LONDON - Martin Johnson passionately defended England's World Cup coaching staff on Friday, insisting the leaked player reports that have plunged English rugby into the worst crisis in its history fail to paint a true picture.
The reputation of the Rugby Football Union and its national team was left in tatters after the release of selected excerpts of player evaluations, written in confidence in an attempt to get to the bottom of what happened under Johnson's watch at the World Cup.
Amid reports of player greed, infighting and indiscipline that may have accounted for England's abject showing in New Zealand was heavy criticism of the methods of Johnson and fellow coaches John Wells, Mike Ford and Brian Smith.
Commenting for the first time since the leaking of the reports to The Times of London, Johnson — who quit as head coach last week — said he felt compelled to speak out.
"They are opinions, they are certainly not truths, written in an emotive time for everyone post a tournament," Johnson said. "The way it's been reported, the imbalance of that report to me is one of the worst things because ... there is obviously praise for certain parts and certain people.
"To pick out the most emotive and the worst comments is dangerous and very damaging. One of the things they did in difficult circumstances was stick together."
Johnson, widely considered one of the greatest players in England's history and certainly its best captain, said the leaking of the reports was "one of the worst things I have experienced in the game."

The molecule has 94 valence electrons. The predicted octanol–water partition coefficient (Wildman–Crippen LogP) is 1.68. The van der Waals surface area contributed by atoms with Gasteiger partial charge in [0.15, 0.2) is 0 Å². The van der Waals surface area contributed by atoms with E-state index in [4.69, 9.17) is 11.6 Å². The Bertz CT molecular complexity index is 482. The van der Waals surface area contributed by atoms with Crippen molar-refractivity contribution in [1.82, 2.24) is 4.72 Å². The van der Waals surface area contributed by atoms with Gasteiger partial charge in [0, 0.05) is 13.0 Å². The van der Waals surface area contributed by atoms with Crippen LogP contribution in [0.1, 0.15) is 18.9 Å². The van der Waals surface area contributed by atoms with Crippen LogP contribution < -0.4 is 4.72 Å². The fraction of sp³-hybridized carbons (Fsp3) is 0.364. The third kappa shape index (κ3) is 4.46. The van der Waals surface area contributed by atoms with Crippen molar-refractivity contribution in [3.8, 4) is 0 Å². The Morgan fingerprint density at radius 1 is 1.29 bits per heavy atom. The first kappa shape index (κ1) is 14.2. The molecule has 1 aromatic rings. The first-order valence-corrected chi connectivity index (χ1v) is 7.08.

"You don't like seeing criticism of people, of yourself, of players," said the 41-year-old Johnson, whose appointment as England coach in 2008 was criticized by some because of his lack of previous managerial experience.
"Do not take the extreme opinion written in extreme circumstances as fact. You are frustrated because what is being reported is not anywhere near the truth of it."
The episode has left English rugby and the RFU in complete disarray.
Not only does it describe England's current squad of players as a dysfunctional group motivated by money rather than winning matches, it leaves leading RFU officials with even more egg on their faces after a turbulent year in which the governing body was criticized for its botched attempt to hire an elite performance director.
On Thursday, Rob Andrew, the RFU's director of elite rugby, said the national game was at "rock bottom" and those sentiments were echoed by Johnson.
"The saddest thing for me is that it doesn't reflect well on the whole game right now," he said. "A lot of the players are horrified at how it has come out and how it is being reported."
Of all the leaked comments, the one that has captured the most attention is an unnamed player reportedly saying, "That's 35,000 pounds down the toilet" after the quarterfinal defeat by France, in reference to the bonus he would have lost.
Damien Hopley, chief executive of the Rugby Players' Association, argued Friday that wouldn't have been a view shared by the majority of the squad.
"These guys are professionals and clearly they want to maximize their income as much as they can, but to disparage them as money orientated and greedy is completely without foundation," Hopley said.
"It is a very unfortunate remark, especially coming in the aftermath of defeat in a World Cup where England didn't play to the best of their ability ... but it's not a fair reflection of the squad as a whole."
The RFU is using an external security firm to investigate the source of what its disciplinary officer Jeff Blackett described as "the most serious leak the union has ever experienced."